Graduate Student Research Roundtable!
View or download a copy of the episode transcript here.
By Cate Kreider
For the thirteenth episode of Restoration Roundup we took a look at some of the active research being done in forest restoration. We spoke to three students from UVM’s graduate student program: Master’s students Kate Longfield and Stever Bartlett and PhD candidate Stephen Peters-Collaer. Working with the Rubenstein School of the Environment and Natural Resources and their mentors and advisors, these students are researching topics that will be coming into the field in the coming years.
From Kate’s work at the intersection of independent and governmental management of buffers to Stever and Stephen’s work on managing and analyzing different types of sites, we had a broad spectrum of topics to cover. How do landowners make choices about land management? How can practitioners most effectively prepare their plantings for success against invasive species and later-stage resource use? For now, we can only see the preliminary results, but these studies and the resources they produce will be valuable tools in riparian restoration.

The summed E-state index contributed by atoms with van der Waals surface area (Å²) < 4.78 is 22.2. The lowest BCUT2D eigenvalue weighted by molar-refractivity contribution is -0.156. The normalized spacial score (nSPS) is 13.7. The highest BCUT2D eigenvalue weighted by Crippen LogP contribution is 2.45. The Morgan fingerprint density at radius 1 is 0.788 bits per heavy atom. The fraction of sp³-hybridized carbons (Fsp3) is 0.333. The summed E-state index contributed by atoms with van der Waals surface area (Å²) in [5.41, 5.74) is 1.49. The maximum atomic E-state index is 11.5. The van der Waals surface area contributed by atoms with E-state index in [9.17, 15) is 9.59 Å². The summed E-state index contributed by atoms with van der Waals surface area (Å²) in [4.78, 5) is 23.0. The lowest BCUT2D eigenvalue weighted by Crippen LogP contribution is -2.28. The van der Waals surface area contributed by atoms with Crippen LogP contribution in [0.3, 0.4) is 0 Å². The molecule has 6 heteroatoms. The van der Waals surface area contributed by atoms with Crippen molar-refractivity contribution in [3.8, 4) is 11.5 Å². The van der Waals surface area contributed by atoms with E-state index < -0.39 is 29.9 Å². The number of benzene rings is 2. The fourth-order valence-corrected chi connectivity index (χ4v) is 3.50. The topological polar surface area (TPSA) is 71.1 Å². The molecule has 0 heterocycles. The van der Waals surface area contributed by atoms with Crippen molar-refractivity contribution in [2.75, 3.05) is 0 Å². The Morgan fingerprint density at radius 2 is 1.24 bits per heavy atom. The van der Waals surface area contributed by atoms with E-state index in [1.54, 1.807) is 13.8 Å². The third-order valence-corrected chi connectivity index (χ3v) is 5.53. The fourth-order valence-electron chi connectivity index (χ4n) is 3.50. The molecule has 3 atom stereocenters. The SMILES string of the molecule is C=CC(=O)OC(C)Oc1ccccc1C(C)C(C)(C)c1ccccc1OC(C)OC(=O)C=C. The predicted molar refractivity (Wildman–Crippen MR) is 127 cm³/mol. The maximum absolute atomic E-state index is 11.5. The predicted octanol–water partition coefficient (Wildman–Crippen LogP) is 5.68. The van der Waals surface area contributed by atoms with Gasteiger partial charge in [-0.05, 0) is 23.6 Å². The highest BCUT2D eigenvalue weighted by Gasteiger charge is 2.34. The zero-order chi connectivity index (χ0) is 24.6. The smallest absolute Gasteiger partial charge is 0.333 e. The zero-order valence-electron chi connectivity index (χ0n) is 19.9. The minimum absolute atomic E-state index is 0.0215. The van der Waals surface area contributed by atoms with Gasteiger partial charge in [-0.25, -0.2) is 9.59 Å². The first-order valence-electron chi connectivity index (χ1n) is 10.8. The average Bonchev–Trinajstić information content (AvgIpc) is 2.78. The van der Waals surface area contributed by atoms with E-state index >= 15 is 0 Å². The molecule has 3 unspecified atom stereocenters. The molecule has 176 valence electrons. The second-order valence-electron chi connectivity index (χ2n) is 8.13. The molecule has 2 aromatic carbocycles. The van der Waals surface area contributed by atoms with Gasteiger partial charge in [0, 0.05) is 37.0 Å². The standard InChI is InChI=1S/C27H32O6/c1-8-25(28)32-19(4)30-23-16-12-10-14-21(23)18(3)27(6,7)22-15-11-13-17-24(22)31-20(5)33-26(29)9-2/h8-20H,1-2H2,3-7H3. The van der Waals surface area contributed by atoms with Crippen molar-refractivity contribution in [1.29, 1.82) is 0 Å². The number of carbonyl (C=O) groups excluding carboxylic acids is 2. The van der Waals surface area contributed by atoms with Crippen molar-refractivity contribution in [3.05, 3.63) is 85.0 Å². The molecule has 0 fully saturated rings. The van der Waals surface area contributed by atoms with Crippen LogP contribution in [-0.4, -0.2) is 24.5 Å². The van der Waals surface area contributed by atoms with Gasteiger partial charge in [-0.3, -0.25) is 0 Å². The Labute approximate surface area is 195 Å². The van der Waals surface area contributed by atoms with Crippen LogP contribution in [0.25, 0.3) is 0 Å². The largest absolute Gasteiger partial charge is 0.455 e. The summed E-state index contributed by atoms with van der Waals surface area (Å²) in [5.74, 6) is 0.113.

Join our roundtable discussion with upcoming practitioners and get the scoop on research methodology and the rising questions being investigated in academia before being brought to general use in the field.
This episode featured the call of the bobolink. It was recorded by Phil Brown in Hamilton, MA on May 21, 2018. We downloaded the song from xeno-canto.org.
This project has been funded wholly or in part by the United States Environmental Protection Agency under assistance agreement (LC00A00695-0) to NEIWPCC in partnership with the Lake Champlain Basin Program.
Image: One of Stever Bartlett's research sites at Little Otter Creek is shown with an overlayed simple diagram of a plot. Courtesy of Stever Bartlett.
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